Skip to content
Streamlined version of the tech in the Goodbye Big Five Series
Shell
Branch: master
Clone or download
Fetching latest commit…
Cannot retrieve the latest commit at this time.
Permalink
Type Name Latest commit message Commit time
Failed to load latest commit information.
data
README.md
block.sh
clear-filter.sh

README.md

N|Solid

Thwarting Tech Giants

Amazon, Facebook, Google, Microsoft, and Apple move more money than many medium sized nations. Their extraordinary profits are won through extraordinary reach - this is not a secret. That a few companies are afforded unprecedented and shamefully unregulated access into our homes is now an unremarkable fact of living with tiny computers everywhere.

This is some code that will help you experience a life without the giants. For the article we used a VPN to monitor and block traffic, however the code in this repo provides a more streamlined approach.

This code will build firewall rules for macOS using its built in packet filter PF. When you run it your device will be unable to interact with the various tech giants. You will have to disable the firewall in order to start browsing the internet properly again.

Dependencies

This code is for mac os - specifically using their builtin packet filter PF. However, adapting it to run with IPtables on linux is pretty easy.

Installation

  1. Clone this repository
  2. chmod +x build.sh disable.sh enable.sh

Usage

  1. sudo ./block.sh --help
  2. sudo ./block.sh # block packets to and from Microsoft,Apple,Google,Facebook and Amazon.
  3. sudo ./block.sh --fascist # block the above companies as well as CDNS, see note below.
  4. sudo ./block.sh --google # block Google. The script takes each company as an argument.
  5. sudo ./clear-filter # clear the current packet filter.

Happy browsing

About CDNs

When designing our system we did not consider how the prevalence of CDNs would affect our blockade. Many websites and apps are not actually sent to your browser directly from their hosting provider. Instead, often times there is a middle-man, a content delivery network, that acts as a buffer between your browser and the company’s server. The reason for this is speed and security. A CDN will store versions of a company’s content in multiple geographical locations in order to deliver it to the end user faster. If you think of the internet as a bunch of wires instead of as a kind of omnipotent cloud-like thing the reason for this is quite obvious - the closer are to your content the faster you will get it.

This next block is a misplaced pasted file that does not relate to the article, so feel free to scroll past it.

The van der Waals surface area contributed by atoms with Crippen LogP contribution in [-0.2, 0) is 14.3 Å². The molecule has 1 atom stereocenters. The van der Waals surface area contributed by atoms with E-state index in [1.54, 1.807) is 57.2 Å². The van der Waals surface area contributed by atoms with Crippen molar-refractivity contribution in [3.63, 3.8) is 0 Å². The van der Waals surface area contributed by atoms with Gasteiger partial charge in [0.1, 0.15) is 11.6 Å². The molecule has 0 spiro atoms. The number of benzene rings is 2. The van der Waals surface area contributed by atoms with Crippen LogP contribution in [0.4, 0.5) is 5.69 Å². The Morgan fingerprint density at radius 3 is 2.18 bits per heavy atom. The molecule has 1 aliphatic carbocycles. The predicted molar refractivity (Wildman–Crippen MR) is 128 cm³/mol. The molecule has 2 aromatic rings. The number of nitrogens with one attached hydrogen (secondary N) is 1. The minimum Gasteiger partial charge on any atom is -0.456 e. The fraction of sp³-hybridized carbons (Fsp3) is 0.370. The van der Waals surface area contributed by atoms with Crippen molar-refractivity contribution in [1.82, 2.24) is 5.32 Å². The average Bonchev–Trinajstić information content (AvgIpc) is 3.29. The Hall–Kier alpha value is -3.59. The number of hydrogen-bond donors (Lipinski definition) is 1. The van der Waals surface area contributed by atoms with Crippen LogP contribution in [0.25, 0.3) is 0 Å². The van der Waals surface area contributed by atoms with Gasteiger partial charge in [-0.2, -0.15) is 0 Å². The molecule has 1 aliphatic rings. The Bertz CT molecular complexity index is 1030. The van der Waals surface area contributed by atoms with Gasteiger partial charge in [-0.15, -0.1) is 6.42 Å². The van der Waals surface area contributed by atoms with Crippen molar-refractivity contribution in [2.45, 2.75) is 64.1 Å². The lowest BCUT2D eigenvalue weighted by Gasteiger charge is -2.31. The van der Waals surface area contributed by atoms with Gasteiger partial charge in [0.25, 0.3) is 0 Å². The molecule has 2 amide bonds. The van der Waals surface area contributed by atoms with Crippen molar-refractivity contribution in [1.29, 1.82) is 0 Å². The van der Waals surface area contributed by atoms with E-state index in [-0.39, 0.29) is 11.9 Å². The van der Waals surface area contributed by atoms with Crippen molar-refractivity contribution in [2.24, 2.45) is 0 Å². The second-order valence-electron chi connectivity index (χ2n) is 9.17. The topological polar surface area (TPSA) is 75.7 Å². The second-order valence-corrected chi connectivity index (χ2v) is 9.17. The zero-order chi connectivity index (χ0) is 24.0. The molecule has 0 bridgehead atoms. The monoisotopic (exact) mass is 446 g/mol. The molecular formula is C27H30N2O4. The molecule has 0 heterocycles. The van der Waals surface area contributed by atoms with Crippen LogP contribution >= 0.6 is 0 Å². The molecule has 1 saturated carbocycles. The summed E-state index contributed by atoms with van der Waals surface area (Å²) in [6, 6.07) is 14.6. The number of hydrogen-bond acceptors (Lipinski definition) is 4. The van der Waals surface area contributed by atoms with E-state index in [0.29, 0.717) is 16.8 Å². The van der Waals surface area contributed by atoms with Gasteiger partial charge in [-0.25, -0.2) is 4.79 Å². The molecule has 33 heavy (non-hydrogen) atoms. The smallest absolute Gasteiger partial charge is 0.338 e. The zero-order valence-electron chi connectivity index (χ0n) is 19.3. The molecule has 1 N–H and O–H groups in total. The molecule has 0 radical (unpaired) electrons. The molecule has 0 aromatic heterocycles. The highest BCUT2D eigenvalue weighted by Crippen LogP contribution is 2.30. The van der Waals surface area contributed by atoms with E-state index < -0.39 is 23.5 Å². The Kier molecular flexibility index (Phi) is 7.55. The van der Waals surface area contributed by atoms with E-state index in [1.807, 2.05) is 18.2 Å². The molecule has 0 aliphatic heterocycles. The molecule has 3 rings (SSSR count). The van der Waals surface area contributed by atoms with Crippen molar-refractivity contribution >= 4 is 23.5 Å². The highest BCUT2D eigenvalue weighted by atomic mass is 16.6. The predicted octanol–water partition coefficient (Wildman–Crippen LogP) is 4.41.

For our purposes, what this meant is that if a company decided to use a CDN it would evade our firewall because it didn’t look like it was sent from a tech giant. The most obvious example of this is Airbnb.

If you really want to be certain that you have properly thwarted a tech giant, you will need to block the IP addresses of all major CDNs. The downside of this strategy is that there will be a lot of false positives - you will block innocent services whose only *known crime is their usage of a CDN. The upside is that your web browser will be mostly useless. For the brave souls that want to go down this route, you can run the code in the aforementioned repository with the ‘--fascist’ flag.

Notes

  • This is a quick and dirty version of what we had running no the server, so there are probably some bugs.
  • For WhatsApp and Github you will need to add additional rules
  • contact at dhruv@riseup.net or https://dhruvmehrotra.info
You can’t perform that action at this time.